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Update on best car for seniors

Thanks to all of you that gave me good feedback on this topic. We finally bought a Hyundai Elantra limited. It has all the safety goodies available today. And, because everybody seems to be buying SUV’s we bought it for for almost 30% off sticker. The wife just didn’t want an SUV or big car, so this was the best compromise. Plus it has a 10 year warranty. Perfect for people just want to drive and not worry about repair bills. Another nice feature is the 1 inch tall number displaying your speed–don’t need the bifocal for that. The lane assist and smart cruise let’s the car almost drive itself on the interstates. And, the major reason we bought it was she loved it the minute she sat in it. And yes I drove almost every car and compact SUV before looking at this one.

Seniors? What’s with casting a negative light on seniors? :wink:

Define “seniors.” 70 is the new 40. I guess I qualify as a senior, but I don’t feel like it or act like it.

I don’t wear bifocals. I need vision correction for distance, but not for instrument panels, reading, or computers.

I stay fit and in condition. I just buy whatever kind of car I desire. I can hop in and out of anything, as I’ve always done.

Thanks for the tip on the Hyundai. Are they still in business? I’d only have to drive for 2-1/12 hours to get to a dealer. I don’t buy cars that have weak dealer support and no dealers near me, sorry. :unamused:

Glad to hear you are happy, Since 55 I have been using a senoir discount, that is spanish for Mr., righht?
So some times I am a senoir, most of the time I am 35 in my mind, was 29 and holding for a number of years, but life goes on if you are lucky. @common_sense_answer nothing personal i am sure, sometimes I like being an old fart so I can be called eccentric, rather than stubborn headed mule.

I’m happy you like your new Hyundai Elantra OP. Yes, a 4-door sedan with its better ride and handling is a better choice when SUV features aren’t required. I’ve never driven one myself, but I’ve ridden as a passenger, and it was nicely appointed and had a good ride feel.

10 year warranty? That’s pretty amazing. My Corolla came with a 3 year bumper to bumper warranty, even included things like light bulbs. Toyota paid for all repairs, parts and labor, except for routine maintenance (oil & filter changes and the like) for 3 years. I can’t see how Hyundai could do a 10 year bumper to bumper warranty like that, it must have some limits. Just curious, what limits does it have?

Numbers used for the speed rather than a sweeping needle? Reminds me of a story, years ago when micro-computers first appeared a coworker and I were blue-skying how they might be used in a car design. We came up right away with the idea of using a digital display for the speed. We were feeling all smart and sassy about this great idea, how accurate it would be, etc etc , until the co-worker told it to his wife. She immediately replied “That’s no good, it’s easier to glance at a needle to judge your speed and how it is changing from glance to glance than to read digits”. We got to thinking about what she said, decided she was right, so we gave up on the digital car design ideas and went back to work on what we were supposed to be doing … lol …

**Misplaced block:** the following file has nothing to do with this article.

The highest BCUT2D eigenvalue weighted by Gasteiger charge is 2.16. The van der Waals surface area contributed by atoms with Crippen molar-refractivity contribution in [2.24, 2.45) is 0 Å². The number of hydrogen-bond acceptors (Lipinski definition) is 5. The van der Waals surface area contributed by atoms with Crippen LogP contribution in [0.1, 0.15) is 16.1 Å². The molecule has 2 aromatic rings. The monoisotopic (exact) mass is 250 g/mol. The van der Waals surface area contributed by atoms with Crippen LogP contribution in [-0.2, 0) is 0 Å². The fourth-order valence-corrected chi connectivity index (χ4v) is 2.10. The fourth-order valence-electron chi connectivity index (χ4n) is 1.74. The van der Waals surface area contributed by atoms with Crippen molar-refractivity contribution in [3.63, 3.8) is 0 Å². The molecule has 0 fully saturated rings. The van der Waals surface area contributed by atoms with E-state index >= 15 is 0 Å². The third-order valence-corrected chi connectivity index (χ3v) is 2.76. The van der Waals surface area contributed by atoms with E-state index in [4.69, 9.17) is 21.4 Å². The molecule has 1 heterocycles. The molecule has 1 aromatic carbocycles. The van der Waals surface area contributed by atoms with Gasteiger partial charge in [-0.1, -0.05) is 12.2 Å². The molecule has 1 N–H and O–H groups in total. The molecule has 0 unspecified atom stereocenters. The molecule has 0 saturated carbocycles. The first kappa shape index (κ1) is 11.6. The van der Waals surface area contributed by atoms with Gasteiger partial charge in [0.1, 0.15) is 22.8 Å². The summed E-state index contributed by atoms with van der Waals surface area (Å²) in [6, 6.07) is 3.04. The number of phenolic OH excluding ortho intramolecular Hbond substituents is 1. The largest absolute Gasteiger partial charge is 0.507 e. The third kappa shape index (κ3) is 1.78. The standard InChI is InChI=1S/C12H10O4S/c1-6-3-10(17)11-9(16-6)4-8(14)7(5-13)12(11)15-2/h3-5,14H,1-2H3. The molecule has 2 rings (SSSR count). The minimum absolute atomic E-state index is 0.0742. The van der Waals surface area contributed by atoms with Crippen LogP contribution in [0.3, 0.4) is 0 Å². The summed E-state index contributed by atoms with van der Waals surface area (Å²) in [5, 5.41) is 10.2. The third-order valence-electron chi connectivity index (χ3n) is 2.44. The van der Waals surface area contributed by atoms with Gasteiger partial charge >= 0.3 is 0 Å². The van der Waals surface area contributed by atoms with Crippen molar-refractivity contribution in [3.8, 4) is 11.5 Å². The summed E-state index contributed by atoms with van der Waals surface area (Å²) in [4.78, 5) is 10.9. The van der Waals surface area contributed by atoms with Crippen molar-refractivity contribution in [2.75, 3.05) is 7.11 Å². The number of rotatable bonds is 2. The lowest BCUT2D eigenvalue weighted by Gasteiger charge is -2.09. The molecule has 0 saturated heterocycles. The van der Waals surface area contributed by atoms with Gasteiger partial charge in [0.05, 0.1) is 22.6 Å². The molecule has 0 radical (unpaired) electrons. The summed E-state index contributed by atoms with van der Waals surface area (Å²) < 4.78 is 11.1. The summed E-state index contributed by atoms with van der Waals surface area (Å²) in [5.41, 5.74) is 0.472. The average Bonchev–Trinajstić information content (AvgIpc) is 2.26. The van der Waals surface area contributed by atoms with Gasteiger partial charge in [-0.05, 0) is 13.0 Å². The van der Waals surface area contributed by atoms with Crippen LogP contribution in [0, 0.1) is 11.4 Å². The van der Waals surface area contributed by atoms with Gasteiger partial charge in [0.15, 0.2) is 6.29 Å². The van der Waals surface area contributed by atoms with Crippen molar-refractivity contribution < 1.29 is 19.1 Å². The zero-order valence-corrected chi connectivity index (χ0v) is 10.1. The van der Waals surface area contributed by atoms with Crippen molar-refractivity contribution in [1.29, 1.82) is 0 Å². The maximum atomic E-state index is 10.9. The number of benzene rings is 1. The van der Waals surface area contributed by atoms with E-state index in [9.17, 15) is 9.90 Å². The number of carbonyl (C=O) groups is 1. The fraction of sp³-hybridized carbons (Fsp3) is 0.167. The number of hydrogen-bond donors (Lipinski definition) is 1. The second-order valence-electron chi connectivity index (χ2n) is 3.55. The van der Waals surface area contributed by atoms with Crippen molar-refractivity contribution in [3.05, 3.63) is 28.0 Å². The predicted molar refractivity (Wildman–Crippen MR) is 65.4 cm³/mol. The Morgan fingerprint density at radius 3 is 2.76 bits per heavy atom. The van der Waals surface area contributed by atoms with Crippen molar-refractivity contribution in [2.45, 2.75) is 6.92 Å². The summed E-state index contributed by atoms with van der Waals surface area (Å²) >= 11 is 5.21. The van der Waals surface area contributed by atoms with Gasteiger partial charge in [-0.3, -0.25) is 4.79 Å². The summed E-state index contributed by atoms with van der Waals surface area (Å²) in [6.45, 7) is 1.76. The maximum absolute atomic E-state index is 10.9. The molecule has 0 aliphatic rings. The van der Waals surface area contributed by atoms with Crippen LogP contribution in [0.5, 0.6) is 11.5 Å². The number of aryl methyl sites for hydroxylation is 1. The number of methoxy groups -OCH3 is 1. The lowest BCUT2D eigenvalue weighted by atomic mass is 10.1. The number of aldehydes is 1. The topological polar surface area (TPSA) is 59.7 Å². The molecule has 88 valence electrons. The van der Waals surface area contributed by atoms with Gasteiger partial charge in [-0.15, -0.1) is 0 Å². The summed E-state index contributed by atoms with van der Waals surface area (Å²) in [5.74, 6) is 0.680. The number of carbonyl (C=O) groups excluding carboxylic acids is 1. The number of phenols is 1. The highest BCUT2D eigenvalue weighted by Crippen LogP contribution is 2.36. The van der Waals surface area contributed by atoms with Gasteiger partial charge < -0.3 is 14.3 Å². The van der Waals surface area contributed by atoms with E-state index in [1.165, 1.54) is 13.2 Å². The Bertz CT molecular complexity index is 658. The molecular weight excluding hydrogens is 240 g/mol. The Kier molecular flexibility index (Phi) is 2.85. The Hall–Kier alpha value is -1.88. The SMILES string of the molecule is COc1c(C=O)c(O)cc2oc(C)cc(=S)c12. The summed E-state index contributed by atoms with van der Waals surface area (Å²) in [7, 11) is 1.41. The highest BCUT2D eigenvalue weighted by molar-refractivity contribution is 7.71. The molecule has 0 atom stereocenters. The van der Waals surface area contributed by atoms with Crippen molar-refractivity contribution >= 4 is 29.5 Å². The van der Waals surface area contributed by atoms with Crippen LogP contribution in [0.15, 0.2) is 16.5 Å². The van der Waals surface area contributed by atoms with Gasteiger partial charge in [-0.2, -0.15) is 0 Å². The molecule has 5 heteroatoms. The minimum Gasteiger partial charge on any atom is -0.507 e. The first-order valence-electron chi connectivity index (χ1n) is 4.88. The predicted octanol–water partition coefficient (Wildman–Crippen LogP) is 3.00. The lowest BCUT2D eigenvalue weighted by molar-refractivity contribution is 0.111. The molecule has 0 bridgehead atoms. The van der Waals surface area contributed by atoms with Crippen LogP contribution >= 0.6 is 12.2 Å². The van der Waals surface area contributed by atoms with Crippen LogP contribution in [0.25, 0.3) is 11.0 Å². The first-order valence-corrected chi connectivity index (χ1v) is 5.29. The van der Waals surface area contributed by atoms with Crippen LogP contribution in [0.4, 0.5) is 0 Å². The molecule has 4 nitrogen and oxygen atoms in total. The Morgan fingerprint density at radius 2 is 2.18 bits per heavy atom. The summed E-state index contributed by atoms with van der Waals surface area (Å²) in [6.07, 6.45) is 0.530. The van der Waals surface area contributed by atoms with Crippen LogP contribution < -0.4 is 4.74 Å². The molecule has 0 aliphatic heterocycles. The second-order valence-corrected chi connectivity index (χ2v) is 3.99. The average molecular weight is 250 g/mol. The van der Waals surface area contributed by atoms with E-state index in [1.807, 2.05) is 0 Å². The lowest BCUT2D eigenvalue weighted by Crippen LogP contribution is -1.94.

Edit: I did a walk-about on Auto Row a few weeks ago, visiting all the dealerships parts department to see how accommodating they were and how they treated me overall. The Hyundai dealership was one of the better ones. The best was the Nissan, followed by Toyota. Worst, Mercedes.

Probably not too car related, but when digital watches came out, I was adverse to saying it is seven fourty three when somebody asked me the time, I would say it is about a quarter to eight.

I tried a digital watch at the time but didn’t like it for the same reason, too hard to quickly glance at it to see what time it was. I switched back to the swept hand type. I don’t think digital displays are a common feature on watches now, don’t they all pretty much use swept hands? The really expensive ones don’t even use batteries, you wind them up.

Not to spoil the excitement, I believe this is for the drive train only, not bumper to bumper…

I will just add one thing and that is about your comment where you state “not worry about repair bills”.